For all its commercial success, the automated instrument drew its share of criticism. In 1906, John Philip Sousa published “The Menace of Mechanical Music,” a screed against the sweeping popularity of player pianos and gramophones. Sounding the alarm about these poor copies, Sousa fretted that these “talking and playing machines” “reduce the expression of music to a mathematical system of megaphones, wheels, cogs, disks, cylinders, and all manner of revolving things, which are as like real art as the marble statue of Eve is like her beautiful, living, breathing daughters.” For Sousa, these creative automatons substituted cogs and wheels for the ineffable human soul.
Creaky in their physicality, the player piano seems a far cry from the digital machines so ubiquitous today. However, the rolls that powered their spectral movements form a bridge with the artificially intelligent systems that generate such images as Portrait of Edmond de Belamy. After all, with the sleek miniaturization of contemporary computing, it is easy to forget that the early computers of the 1940s and ’50s were massive calculators operated by punch cards with holes in them. In these pockmarked landscapes, the automated arts, from player pianos to algorithm-generated portraiture, took root.
As William Gaddis decried in Agapē Agape, his 2002 swan song on the ruination of art by technology, “There was the beginning of key-sort and punched cards and IBM and NCR and the whole driven world we’ve inherited from some rinky-dink piano roll.” The narrator of Gaddis’s pseudo-autobiographical novel lies dying in his hospital bed. He pores over his notes in a desperate rush to finish his magnum opus, a history of the player piano. Paralleling his deteriorating body with the decay of culture, he rages against a commercialized world where art has become mere entertainment, and imitation has displaced authenticity.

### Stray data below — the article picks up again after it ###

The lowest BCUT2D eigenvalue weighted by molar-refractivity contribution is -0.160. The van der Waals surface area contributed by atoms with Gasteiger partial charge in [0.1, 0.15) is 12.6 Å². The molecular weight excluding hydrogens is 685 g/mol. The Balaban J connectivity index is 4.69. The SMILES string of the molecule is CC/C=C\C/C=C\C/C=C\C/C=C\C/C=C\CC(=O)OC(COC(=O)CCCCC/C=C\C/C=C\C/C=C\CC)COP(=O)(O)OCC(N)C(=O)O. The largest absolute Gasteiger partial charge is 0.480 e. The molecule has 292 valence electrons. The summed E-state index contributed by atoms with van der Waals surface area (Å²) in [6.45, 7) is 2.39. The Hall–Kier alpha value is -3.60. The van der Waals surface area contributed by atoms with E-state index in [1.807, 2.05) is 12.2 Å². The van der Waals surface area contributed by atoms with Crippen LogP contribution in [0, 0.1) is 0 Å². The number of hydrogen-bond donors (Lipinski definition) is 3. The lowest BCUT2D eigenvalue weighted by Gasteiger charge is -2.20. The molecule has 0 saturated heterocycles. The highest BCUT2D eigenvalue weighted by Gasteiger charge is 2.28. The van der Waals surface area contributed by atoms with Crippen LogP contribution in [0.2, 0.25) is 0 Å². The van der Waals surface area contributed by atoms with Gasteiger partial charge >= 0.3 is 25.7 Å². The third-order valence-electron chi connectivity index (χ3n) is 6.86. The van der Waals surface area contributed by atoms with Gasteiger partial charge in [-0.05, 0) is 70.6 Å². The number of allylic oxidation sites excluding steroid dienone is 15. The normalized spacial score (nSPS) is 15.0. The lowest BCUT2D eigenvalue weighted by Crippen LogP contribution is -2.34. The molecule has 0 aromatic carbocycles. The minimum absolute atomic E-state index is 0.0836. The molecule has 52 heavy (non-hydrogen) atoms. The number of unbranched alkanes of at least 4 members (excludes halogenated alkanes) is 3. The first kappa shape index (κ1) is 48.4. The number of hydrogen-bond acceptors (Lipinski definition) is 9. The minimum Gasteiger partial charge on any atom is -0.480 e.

Gaddis is not alone in placing the player piano in the history of computational creativity. The recent TV show Westworld also winks at this past. The show envisions a world where guests pay to play in a live-action simulation of the Wild West, replete with cowboys, gun battles, and damsels in distress. Euphemistically named “hosts,” androids in period boots and hats, are at the mercy of the human “guests” who come to ravish, maim, or kill them. In the saloon where guests down whiskey and manhandle artificial women, a player piano sits. Phantom hands alight on the keys; tinkly covers of contemporary songs serve as a soundtrack for gun battles and seduction. As robotic copies of humans cavort among originals, these mechanized cover songs evoke the longer lineage of artificial others.
Despite the century that has passed since their debut, player pianos, like androids, remain eerie, ghostly objects on the brink of life. In a pantheon of creative automatons, the player piano endures for the existential questions it provoked. How have these automated instruments transformed the landscape of creativity? And at what cost?
New technologies demand new visions of how we might use them. AI technologies have been accused of reproducing the invisible human structures that inhere in the data from which they learn, including the best and worst of us. Take Portrait of Edmond de Belamy. Not only did it regurgitate musty art historical conventions, but its success affirmed the gatekeeping function of the auction house, as well as the conflation of monetary worth with artistic value. Where Obvious’s image replicates some of the least compelling elements of the art world, other AI artists imagine other ways we might relate to these creative machines.